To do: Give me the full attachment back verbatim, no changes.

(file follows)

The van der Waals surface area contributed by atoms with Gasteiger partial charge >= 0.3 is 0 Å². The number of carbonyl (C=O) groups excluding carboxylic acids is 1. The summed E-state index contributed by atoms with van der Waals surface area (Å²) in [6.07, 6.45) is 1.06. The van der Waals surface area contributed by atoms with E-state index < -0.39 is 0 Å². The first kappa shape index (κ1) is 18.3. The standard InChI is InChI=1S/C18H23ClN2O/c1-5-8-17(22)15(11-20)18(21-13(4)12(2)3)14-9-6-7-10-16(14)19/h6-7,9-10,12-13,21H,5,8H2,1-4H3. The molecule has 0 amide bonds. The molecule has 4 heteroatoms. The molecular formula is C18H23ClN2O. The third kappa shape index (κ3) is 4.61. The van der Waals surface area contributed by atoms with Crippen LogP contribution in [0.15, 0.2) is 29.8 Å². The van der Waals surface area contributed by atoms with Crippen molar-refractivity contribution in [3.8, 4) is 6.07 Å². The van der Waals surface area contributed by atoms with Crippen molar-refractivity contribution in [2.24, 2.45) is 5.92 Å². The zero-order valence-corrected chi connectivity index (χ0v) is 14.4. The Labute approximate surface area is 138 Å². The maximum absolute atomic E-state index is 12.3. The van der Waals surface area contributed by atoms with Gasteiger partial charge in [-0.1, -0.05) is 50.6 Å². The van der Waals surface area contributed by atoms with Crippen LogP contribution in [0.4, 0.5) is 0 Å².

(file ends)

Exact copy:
The van der Waals surface area contributed by atoms with Gasteiger partial charge >= 0.3 is 0 Å². The number of carbonyl (C=O) groups excluding carboxylic acids is 1. The summed E-state index contributed by atoms with van der Waals surface area (Å²) in [6.07, 6.45) is 1.06. The van der Waals surface area contributed by atoms with E-state index < -0.39 is 0 Å². The first kappa shape index (κ1) is 18.3. The standard InChI is InChI=1S/C18H23ClN2O/c1-5-8-17(22)15(11-20)18(21-13(4)12(2)3)14-9-6-7-10-16(14)19/h6-7,9-10,12-13,21H,5,8H2,1-4H3. The molecule has 0 amide bonds. The molecule has 4 heteroatoms. The molecular formula is C18H23ClN2O. The third kappa shape index (κ3) is 4.61. The van der Waals surface area contributed by atoms with Crippen LogP contribution in [0.15, 0.2) is 29.8 Å². The van der Waals surface area contributed by atoms with Crippen molar-refractivity contribution in [3.8, 4) is 6.07 Å². The van der Waals surface area contributed by atoms with Crippen molar-refractivity contribution in [2.24, 2.45) is 5.92 Å². The zero-order valence-corrected chi connectivity index (χ0v) is 14.4. The Labute approximate surface area is 138 Å². The maximum absolute atomic E-state index is 12.3. The van der Waals surface area contributed by atoms with Gasteiger partial charge in [-0.1, -0.05) is 50.6 Å². The van der Waals surface area contributed by atoms with Crippen LogP contribution in [0.4, 0.5) is 0 Å².